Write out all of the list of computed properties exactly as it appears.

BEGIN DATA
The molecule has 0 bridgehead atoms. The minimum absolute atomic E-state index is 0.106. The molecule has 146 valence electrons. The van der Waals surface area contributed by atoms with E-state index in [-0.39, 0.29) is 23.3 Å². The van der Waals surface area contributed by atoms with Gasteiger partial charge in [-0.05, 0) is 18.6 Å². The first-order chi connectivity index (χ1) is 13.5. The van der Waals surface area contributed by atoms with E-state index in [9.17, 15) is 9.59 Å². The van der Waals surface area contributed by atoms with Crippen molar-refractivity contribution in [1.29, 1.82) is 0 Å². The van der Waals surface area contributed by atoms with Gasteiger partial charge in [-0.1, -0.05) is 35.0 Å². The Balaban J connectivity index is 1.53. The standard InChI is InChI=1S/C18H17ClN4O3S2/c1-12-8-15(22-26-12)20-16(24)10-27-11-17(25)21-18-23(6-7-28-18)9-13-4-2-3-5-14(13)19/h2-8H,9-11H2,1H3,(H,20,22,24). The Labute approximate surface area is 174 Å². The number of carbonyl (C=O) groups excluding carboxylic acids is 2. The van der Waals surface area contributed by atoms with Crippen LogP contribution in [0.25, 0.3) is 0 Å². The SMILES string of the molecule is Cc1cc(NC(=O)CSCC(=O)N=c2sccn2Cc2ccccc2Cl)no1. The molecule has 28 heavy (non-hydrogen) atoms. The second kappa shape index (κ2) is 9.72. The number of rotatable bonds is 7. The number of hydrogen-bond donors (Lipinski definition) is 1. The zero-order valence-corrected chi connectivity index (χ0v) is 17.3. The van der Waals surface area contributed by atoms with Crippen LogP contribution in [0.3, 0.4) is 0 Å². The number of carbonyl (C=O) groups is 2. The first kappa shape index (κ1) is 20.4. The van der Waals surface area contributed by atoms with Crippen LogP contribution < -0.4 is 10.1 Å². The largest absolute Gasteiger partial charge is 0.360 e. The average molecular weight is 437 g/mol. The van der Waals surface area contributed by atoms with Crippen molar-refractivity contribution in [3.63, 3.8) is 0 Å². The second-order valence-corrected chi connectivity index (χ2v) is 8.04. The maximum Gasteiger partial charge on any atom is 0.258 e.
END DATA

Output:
The molecule has 0 bridgehead atoms. The minimum absolute atomic E-state index is 0.106. The molecule has 146 valence electrons. The van der Waals surface area contributed by atoms with E-state index in [-0.39, 0.29) is 23.3 Å². The van der Waals surface area contributed by atoms with Gasteiger partial charge in [-0.05, 0) is 18.6 Å². The first-order chi connectivity index (χ1) is 13.5. The van der Waals surface area contributed by atoms with E-state index in [9.17, 15) is 9.59 Å². The van der Waals surface area contributed by atoms with Crippen molar-refractivity contribution in [1.29, 1.82) is 0 Å². The van der Waals surface area contributed by atoms with Gasteiger partial charge in [-0.1, -0.05) is 35.0 Å². The Balaban J connectivity index is 1.53. The standard InChI is InChI=1S/C18H17ClN4O3S2/c1-12-8-15(22-26-12)20-16(24)10-27-11-17(25)21-18-23(6-7-28-18)9-13-4-2-3-5-14(13)19/h2-8H,9-11H2,1H3,(H,20,22,24). The Labute approximate surface area is 174 Å². The number of carbonyl (C=O) groups excluding carboxylic acids is 2. The van der Waals surface area contributed by atoms with Crippen LogP contribution in [0.25, 0.3) is 0 Å². The SMILES string of the molecule is Cc1cc(NC(=O)CSCC(=O)N=c2sccn2Cc2ccccc2Cl)no1. The molecule has 28 heavy (non-hydrogen) atoms. The second kappa shape index (κ2) is 9.72. The number of rotatable bonds is 7. The number of hydrogen-bond donors (Lipinski definition) is 1. The zero-order valence-corrected chi connectivity index (χ0v) is 17.3. The van der Waals surface area contributed by atoms with Crippen LogP contribution in [0.3, 0.4) is 0 Å². The number of carbonyl (C=O) groups is 2. The first kappa shape index (κ1) is 20.4. The van der Waals surface area contributed by atoms with Crippen LogP contribution < -0.4 is 10.1 Å². The largest absolute Gasteiger partial charge is 0.360 e. The average molecular weight is 437 g/mol. The van der Waals surface area contributed by atoms with Crippen molar-refractivity contribution in [3.63, 3.8) is 0 Å². The second-order valence-corrected chi connectivity index (χ2v) is 8.04. The maximum Gasteiger partial charge on any atom is 0.258 e.